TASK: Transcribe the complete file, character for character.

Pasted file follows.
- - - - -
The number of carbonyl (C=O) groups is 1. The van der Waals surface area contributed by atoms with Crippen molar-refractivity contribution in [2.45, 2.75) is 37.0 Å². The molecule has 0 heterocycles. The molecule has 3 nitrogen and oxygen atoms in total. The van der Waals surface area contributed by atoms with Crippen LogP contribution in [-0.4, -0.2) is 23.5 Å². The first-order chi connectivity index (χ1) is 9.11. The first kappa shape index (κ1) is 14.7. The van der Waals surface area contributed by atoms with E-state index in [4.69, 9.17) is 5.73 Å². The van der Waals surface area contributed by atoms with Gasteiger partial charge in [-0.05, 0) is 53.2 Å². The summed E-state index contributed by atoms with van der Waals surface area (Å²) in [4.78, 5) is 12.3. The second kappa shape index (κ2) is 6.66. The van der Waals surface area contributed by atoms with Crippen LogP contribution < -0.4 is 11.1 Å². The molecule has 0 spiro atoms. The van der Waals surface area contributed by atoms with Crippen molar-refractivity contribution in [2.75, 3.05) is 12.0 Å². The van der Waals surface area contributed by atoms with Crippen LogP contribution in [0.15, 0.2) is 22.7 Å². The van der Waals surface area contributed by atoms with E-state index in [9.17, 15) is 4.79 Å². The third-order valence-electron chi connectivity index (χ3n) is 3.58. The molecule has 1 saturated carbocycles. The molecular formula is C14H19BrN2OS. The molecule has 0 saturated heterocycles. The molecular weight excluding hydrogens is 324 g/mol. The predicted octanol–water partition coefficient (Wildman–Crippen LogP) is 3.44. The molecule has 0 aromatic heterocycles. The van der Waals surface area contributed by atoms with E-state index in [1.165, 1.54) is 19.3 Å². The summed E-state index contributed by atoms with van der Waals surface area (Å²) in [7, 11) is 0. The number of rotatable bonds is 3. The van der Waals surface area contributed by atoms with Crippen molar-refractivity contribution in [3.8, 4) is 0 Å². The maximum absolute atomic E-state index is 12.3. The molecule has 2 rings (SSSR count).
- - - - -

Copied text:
The number of carbonyl (C=O) groups is 1. The van der Waals surface area contributed by atoms with Crippen molar-refractivity contribution in [2.45, 2.75) is 37.0 Å². The molecule has 0 heterocycles. The molecule has 3 nitrogen and oxygen atoms in total. The van der Waals surface area contributed by atoms with Crippen LogP contribution in [-0.4, -0.2) is 23.5 Å². The first-order chi connectivity index (χ1) is 9.11. The first kappa shape index (κ1) is 14.7. The van der Waals surface area contributed by atoms with E-state index in [4.69, 9.17) is 5.73 Å². The van der Waals surface area contributed by atoms with Gasteiger partial charge in [-0.05, 0) is 53.2 Å². The summed E-state index contributed by atoms with van der Waals surface area (Å²) in [4.78, 5) is 12.3. The second kappa shape index (κ2) is 6.66. The van der Waals surface area contributed by atoms with Crippen LogP contribution < -0.4 is 11.1 Å². The molecule has 0 spiro atoms. The van der Waals surface area contributed by atoms with Crippen molar-refractivity contribution in [2.75, 3.05) is 12.0 Å². The van der Waals surface area contributed by atoms with Crippen LogP contribution in [0.15, 0.2) is 22.7 Å². The van der Waals surface area contributed by atoms with E-state index in [9.17, 15) is 4.79 Å². The third-order valence-electron chi connectivity index (χ3n) is 3.58. The molecule has 1 saturated carbocycles. The molecular formula is C14H19BrN2OS. The molecule has 0 saturated heterocycles. The molecular weight excluding hydrogens is 324 g/mol. The predicted octanol–water partition coefficient (Wildman–Crippen LogP) is 3.44. The molecule has 0 aromatic heterocycles. The van der Waals surface area contributed by atoms with E-state index in [1.165, 1.54) is 19.3 Å². The summed E-state index contributed by atoms with van der Waals surface area (Å²) in [7, 11) is 0. The number of rotatable bonds is 3. The van der Waals surface area contributed by atoms with Crippen molar-refractivity contribution in [3.8, 4) is 0 Å². The maximum absolute atomic E-state index is 12.3. The molecule has 2 rings (SSSR count).